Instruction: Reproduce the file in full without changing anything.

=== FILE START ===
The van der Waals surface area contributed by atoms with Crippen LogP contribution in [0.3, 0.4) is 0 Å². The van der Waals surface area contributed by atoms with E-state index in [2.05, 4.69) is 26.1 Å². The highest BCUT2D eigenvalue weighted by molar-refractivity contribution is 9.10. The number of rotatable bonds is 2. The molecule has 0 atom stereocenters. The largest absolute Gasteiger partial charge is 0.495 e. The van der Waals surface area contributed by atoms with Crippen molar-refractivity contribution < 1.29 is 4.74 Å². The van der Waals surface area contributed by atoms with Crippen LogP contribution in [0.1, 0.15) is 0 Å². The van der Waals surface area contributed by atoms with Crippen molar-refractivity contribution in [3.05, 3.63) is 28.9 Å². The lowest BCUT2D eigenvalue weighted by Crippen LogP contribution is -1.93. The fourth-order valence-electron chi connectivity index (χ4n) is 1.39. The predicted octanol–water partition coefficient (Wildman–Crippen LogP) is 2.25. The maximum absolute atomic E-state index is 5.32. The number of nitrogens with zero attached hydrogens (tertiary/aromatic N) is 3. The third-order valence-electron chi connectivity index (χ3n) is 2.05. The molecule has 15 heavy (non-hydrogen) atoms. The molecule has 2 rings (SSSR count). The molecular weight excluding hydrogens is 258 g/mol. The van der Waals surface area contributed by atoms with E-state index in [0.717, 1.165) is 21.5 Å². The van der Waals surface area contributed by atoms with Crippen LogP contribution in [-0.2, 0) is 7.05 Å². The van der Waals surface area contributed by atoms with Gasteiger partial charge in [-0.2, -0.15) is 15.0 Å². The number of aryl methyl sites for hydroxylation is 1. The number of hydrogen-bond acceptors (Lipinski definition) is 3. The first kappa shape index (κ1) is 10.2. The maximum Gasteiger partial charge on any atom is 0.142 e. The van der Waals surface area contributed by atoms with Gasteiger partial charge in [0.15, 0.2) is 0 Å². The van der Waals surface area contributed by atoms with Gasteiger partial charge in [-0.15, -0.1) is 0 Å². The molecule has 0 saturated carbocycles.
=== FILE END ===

The van der Waals surface area contributed by atoms with Crippen LogP contribution in [0.3, 0.4) is 0 Å². The van der Waals surface area contributed by atoms with E-state index in [2.05, 4.69) is 26.1 Å². The highest BCUT2D eigenvalue weighted by molar-refractivity contribution is 9.10. The number of rotatable bonds is 2. The molecule has 0 atom stereocenters. The largest absolute Gasteiger partial charge is 0.495 e. The van der Waals surface area contributed by atoms with Crippen molar-refractivity contribution < 1.29 is 4.74 Å². The van der Waals surface area contributed by atoms with Crippen LogP contribution in [0.1, 0.15) is 0 Å². The van der Waals surface area contributed by atoms with Crippen molar-refractivity contribution in [3.05, 3.63) is 28.9 Å². The lowest BCUT2D eigenvalue weighted by Crippen LogP contribution is -1.93. The fourth-order valence-electron chi connectivity index (χ4n) is 1.39. The predicted octanol–water partition coefficient (Wildman–Crippen LogP) is 2.25. The maximum absolute atomic E-state index is 5.32. The number of nitrogens with zero attached hydrogens (tertiary/aromatic N) is 3. The third-order valence-electron chi connectivity index (χ3n) is 2.05. The molecule has 15 heavy (non-hydrogen) atoms. The molecule has 2 rings (SSSR count). The molecular weight excluding hydrogens is 258 g/mol. The van der Waals surface area contributed by atoms with E-state index in [0.717, 1.165) is 21.5 Å². The van der Waals surface area contributed by atoms with Crippen LogP contribution in [-0.2, 0) is 7.05 Å². The van der Waals surface area contributed by atoms with Gasteiger partial charge in [-0.2, -0.15) is 15.0 Å². The number of aryl methyl sites for hydroxylation is 1. The number of hydrogen-bond acceptors (Lipinski definition) is 3. The first kappa shape index (κ1) is 10.2. The maximum Gasteiger partial charge on any atom is 0.142 e. The van der Waals surface area contributed by atoms with Gasteiger partial charge in [0.15, 0.2) is 0 Å². The van der Waals surface area contributed by atoms with Gasteiger partial charge in [-0.15, -0.1) is 0 Å². The molecule has 0 saturated carbocycles.